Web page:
Royale was our baby--a miniature American Eskimo dog that was named after toilet paper. Yes, you read right. Royale toilet paper. You know, the brand that is advertised with those adorable fluffy white kittens?
Ever since our daughter Jessica was a toddler, she loved those kittens on the commercials. She begged us to buy her a "toilet paper kitty". Unfortunately, my husband is allergic to cats and really doesn't like them. He was never raised around a cat, unlike me. I grew up with cats and dogs, rarely just one pet in any given year. We lived near wooded areas in an isolated town, so our pets never lasted very long. Some ran away, some died.
Jessica wasn't the only one who wanted a pet back in 1995. I did too. I'll admit it now, I shamelessly used my little girl as the reason to buy a dog. I told my husband that if we couldn't get her a "toilet paper kitty", we could give her a "toilet paper puppy", a miniature American Eskimo.
When Jessica was almost five, I tracked down a breeder and we went to visit the farm. Royale was the only pup in the litter, which was kind of unusual--no brothers or sisters. Just like Jessica. I say that we went there to pick her out, but really, Royale picked us. The breeder let her out to play with Jessica, who thought we were visiting a friend. Royale chased her around in the grass and Jessica laughed in delight. This white little ball of fur seemed to love her instantly.
On our daughter's 5th birthday, we gave her a box. She opened it and just stared. Royale was sleeping, curled up, with a pink barrette in her hair. Jessica looked at us and said, "Is it real?" At that, Royale woke up and Jessica shrieked. She was so happy to finally have a toilet paper anything.
Royale was a great family pet. She woke us when the police were searching our back yard for a thief. She alerted us when some kids were hiding in our neighbor's back yard. She barked when the doorbell rang or someone knocked. And yes, sometimes she barked at nothing. Maybe a fly, or a leaf or plastic bag.
Sometimes we called her "Royale Pain in the Ass", because like most dogs, she'd get into something. She was getting slower in her old age, but she still shot out from nowhere if I was in the kitchen making dinner and said, "Oops." I swear some bits of food I dropped never had time to hit the floor. Her favorite food was seedless grapes. Heck, who am I trying to kid? Royale would eat onions, garlic, celery, anything I might be chopping for dinner.
Ironically, her favorite distraction was...toilet paper. She'd chew it, shred it, eat some and leave pieces of it around the house. Sometimes she'd get very annoyed if we left her for too long and we'd find a clump of chewed up toilet paper at the top of the stairs above the foyer. Kind of a "Let's see if you'll leave me alone that long again. So there!"
She lived up to her name on many occasions. She was royalty and she knew it. She often slept on the couch, on a blanket and with her head on a pillow. She had everyone trained too. Anyone who came into our house regularly, from family to friends to our house cleaner, knew exactly what she wanted when she yipped and spun in circles outside the pantry. Yes, she had us trained very well. My mother called Royale her "grand-doggy", and when "grandma" came to visit, Royale was in treat heaven.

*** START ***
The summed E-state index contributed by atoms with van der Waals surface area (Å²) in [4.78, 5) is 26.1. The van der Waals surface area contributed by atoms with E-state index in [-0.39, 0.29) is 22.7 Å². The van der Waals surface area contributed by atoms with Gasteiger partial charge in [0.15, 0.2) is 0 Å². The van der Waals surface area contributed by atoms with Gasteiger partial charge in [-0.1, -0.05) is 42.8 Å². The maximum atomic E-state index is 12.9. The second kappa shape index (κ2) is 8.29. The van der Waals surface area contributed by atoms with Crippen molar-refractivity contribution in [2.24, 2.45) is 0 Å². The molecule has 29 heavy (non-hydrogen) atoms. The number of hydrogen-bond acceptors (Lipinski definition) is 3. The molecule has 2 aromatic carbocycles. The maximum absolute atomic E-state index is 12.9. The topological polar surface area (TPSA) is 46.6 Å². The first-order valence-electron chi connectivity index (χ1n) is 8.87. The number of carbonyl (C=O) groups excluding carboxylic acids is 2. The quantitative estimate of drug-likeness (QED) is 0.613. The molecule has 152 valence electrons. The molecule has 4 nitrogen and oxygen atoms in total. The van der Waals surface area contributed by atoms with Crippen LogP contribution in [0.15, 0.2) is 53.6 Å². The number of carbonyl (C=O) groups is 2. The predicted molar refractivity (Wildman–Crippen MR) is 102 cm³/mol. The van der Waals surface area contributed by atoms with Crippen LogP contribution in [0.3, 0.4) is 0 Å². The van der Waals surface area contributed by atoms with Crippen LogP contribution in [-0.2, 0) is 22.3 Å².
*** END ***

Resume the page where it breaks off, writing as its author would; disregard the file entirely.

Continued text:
Spoiled, always begging for food, grounded sometimes to her cubby, and sometimes sent to our room when we had company, she was just like another child in our house. She was Jessica's best friend and baby. And Royale was my baby too. She always knew when I was in pain. She'd jump into my lap and lay across my stomach. She was better than any heating pad.
On her last day with us, she had gotten into some candies. Since she had stopped jumping up on any furniture because of arthritis, I never thought she'd get into the sweets. But she did. We thought she'd just pass them, but as the day progressed, we could see she was bloated and uncomfortable. We thought we had no choices since it was a holiday, and kept thinking she'd pass the candies.
She came into my office when I was on the phone and climbed under my desk, but I had to take her out because she was too close to all the electrical plugs. She rested on a table cloth on my office floor. A while later she went out into the back yard and laid in the grass. My husband was mowing the lawn. Royale stayed in the grass for a while, and then crawled under our deck. That was when I knew for sure that she was dying.
We tried to coax her out, bribe her with treats but she stayed there. We kept hoping she'd come out later. I went out for half an hour to pick up groceries for supper, and when I returned my husband told me.
Royale was gone.
It has not been a good couple of days. Jessica is devastated. We all are. My husband realizes now just how much he loved that dog. Our house is not the same. It's quiet. Too quiet. There is no clicking of her nails as she walked on the floors. No whining at the back door. No barking. No soft fur to brush outside--that the birds would take to line their nests. No "rug" that lies in the middle of a doorway and doesn't move so you had to step over her. No warm heating pad to soothe me.
I have suffered a lot of loss in my life--from the death of my first baby after a brain stroke, to the death of my Grandma after illness, to the suicide of a close childhood friend, to the brutal murder of my brother Jason, and now to the death of a much loved pet. I'll deal with Royale's loss and my grief, just as I did with each of the others, by remembering the good times. I know that life does go on. There is always light at the end of even the darkest tunnel.
Royale was the best dog I ever had and I loved her. She was a part of our family. She was much loved and she'll be missed by us all. One day, I will immortalize her and one of my character's in one of my novels will be blessed to have a white "toilet paper puppy" named Royale.